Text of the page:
IDEAS home Printed from https://ideas.repec.org/p/nbr/nberwo/17589.html
   My bibliography  Save this paper

Substitution and Stigma: Evidence on Religious Competition from the Catholic Sex-Abuse Scandal

Author

Listed:
  • Daniel M. Hungerman

Abstract

This paper considers substituting one charitable activity for another in the context of religious practice. I examine the impact of the Catholic Church sex-abuse scandal on both Catholic and non-Catholic religiosity. I find that the scandal led to a 2-million-member fall in the Catholic population that was compensated by an increase in non-Catholic participation and by an increase in non-affiliation. Back-of-the-envelope calculations suggest the scandal generated over 3 billion dollars in donations to non-Catholic faiths. Those substituting out of Catholicism frequently chose highly dissimilar alternatives; for example, Baptist churches gained significantly from the scandal while the Episcopal Church did not. These results challenge several theories of religious participation and suggest that regulatory policies or other shocks specific to one religious group could have important spillover effects on other religious groups.

Suggested Citation

  • Daniel M. Hungerman, 2011. "Substitution and Stigma: Evidence on Religious Competition from the Catholic Sex-Abuse Scandal," NBER Working Papers 17589, National Bureau of Economic Research, Inc.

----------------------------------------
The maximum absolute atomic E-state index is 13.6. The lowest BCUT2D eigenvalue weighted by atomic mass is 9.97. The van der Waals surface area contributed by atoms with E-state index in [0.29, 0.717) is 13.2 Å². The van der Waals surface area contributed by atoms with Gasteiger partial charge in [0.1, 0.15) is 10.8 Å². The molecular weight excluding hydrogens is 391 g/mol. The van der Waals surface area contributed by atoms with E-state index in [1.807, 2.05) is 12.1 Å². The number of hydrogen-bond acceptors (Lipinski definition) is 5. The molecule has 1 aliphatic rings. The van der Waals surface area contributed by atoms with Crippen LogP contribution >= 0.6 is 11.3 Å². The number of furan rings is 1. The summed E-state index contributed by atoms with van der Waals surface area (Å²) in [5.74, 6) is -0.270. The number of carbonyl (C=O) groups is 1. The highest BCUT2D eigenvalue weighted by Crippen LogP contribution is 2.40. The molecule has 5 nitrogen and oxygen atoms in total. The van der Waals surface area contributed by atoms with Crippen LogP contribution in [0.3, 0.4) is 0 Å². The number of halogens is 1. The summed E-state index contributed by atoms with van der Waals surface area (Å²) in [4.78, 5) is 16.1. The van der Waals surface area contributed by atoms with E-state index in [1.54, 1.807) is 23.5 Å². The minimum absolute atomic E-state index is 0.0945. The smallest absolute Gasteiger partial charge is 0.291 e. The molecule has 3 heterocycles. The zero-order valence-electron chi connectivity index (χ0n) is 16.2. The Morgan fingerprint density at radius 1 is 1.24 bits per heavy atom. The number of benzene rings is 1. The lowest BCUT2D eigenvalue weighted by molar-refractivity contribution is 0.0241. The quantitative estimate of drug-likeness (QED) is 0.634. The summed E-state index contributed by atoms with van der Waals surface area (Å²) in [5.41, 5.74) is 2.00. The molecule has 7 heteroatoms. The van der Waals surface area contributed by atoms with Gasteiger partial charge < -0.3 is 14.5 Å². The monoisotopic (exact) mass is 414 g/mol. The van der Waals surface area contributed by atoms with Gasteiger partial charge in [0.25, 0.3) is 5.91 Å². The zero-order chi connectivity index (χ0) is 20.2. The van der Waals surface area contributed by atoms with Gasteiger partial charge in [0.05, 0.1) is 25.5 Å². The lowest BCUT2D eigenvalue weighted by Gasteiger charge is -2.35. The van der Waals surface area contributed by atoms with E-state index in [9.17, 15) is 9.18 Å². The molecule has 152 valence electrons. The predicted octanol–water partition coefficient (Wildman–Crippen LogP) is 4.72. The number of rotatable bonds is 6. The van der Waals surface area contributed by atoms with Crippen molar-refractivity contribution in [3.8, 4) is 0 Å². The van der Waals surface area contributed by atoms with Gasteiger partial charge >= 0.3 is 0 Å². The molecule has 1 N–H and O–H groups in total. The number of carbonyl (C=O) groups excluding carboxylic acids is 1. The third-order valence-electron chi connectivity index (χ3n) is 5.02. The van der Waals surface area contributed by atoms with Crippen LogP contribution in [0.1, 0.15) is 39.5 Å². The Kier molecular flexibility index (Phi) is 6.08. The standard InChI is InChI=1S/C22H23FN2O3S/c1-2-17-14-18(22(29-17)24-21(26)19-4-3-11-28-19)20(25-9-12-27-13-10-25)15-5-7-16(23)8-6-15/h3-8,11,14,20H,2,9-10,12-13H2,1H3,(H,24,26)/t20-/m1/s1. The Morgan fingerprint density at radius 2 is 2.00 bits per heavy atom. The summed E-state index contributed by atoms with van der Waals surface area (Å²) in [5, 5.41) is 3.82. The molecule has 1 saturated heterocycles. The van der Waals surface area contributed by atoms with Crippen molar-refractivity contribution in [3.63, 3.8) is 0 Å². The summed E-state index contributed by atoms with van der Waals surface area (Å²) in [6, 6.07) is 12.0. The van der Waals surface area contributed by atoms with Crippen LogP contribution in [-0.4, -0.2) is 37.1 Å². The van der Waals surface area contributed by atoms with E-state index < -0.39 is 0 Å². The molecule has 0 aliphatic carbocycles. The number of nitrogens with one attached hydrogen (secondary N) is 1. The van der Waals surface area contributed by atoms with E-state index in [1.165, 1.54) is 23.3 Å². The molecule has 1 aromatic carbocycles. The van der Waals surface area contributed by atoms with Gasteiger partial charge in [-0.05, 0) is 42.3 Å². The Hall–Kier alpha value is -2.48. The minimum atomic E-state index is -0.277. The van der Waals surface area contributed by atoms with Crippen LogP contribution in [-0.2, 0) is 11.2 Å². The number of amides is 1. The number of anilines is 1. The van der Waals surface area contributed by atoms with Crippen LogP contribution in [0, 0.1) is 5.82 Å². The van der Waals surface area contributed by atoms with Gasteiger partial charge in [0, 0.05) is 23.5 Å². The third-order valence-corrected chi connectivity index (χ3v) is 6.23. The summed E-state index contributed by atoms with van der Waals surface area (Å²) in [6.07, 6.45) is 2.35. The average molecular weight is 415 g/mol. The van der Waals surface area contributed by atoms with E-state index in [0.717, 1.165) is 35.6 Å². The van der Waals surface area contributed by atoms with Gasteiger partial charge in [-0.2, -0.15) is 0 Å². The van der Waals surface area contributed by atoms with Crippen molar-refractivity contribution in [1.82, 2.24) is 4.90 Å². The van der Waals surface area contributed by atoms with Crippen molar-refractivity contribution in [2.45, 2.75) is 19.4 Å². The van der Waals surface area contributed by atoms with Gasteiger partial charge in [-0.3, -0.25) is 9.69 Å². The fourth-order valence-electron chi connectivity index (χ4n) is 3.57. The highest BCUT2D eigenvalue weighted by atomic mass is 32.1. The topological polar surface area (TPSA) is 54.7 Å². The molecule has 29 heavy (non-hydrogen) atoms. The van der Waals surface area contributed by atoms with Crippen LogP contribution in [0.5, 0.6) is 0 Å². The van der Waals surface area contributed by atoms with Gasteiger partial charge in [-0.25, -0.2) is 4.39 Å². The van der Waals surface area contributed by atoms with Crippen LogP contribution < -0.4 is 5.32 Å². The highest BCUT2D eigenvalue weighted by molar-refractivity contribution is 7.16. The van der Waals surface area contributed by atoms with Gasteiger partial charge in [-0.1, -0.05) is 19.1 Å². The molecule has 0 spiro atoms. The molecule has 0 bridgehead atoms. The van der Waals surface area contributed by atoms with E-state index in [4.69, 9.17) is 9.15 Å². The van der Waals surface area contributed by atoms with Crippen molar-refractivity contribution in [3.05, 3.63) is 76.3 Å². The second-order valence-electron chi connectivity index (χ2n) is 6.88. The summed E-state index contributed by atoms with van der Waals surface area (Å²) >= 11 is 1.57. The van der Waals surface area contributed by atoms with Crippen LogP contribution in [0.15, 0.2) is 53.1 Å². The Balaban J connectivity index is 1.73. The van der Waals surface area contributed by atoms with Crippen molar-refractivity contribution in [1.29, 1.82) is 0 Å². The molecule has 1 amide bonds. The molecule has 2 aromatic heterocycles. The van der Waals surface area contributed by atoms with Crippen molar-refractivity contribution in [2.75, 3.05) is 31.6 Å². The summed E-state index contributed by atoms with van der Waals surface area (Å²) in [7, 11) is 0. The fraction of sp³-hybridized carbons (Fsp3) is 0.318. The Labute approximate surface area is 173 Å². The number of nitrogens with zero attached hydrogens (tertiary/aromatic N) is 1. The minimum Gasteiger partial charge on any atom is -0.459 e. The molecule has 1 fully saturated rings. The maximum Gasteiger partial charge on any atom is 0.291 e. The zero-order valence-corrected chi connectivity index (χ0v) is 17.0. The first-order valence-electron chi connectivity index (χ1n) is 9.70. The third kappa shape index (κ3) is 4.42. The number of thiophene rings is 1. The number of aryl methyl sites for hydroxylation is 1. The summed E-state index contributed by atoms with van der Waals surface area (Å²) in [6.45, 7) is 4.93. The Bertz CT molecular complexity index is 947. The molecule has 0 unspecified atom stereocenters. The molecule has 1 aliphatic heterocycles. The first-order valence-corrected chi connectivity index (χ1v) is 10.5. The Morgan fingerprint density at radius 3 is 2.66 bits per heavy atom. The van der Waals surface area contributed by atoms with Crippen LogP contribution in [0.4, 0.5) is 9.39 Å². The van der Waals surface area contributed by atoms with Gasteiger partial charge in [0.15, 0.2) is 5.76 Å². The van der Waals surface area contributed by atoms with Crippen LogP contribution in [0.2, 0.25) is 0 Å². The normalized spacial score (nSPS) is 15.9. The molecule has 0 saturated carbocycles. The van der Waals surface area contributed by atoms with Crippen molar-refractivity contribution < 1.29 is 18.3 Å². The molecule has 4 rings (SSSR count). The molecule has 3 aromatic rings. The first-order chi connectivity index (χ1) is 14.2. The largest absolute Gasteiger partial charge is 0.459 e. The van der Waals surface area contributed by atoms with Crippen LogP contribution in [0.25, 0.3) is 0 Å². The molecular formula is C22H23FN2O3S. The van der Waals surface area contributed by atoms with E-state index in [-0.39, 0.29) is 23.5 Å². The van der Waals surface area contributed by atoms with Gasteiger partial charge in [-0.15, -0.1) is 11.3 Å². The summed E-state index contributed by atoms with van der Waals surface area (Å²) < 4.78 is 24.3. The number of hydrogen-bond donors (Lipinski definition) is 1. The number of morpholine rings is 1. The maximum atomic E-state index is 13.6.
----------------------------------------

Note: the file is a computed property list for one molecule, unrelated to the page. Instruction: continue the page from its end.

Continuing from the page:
• Handle: RePEc:nbr:nberwo:17589
    Note: CH LS PE
    as

    Download full text from publisher

    File URL: http://www.nber.org/papers/w17589.pdf
    Download Restriction: no

    References listed on IDEAS

    as
    1. Eswaran Mukesh, 2011. "Competition and Performance in the Marketplace for Religion: A Theoretical Perspective," The B.E. Journal of Economic Analysis & Policy, De Gruyter, vol. 11(1), pages 1-36, March.
    2. Robert J. Barro & Rachel M. McCleary, 2005. "Which Countries Have State Religions?," The Quarterly Journal of Economics, Oxford University Press, vol. 120(4), pages 1331-1370.
    3. Iannaccone, Laurence R & Finke, Roger & Stark, Rodney, 1997. "Deregulating Religion: The Economics of Church and State," Economic Inquiry, Western Economic Association International, vol. 35(2), pages 350-364, April.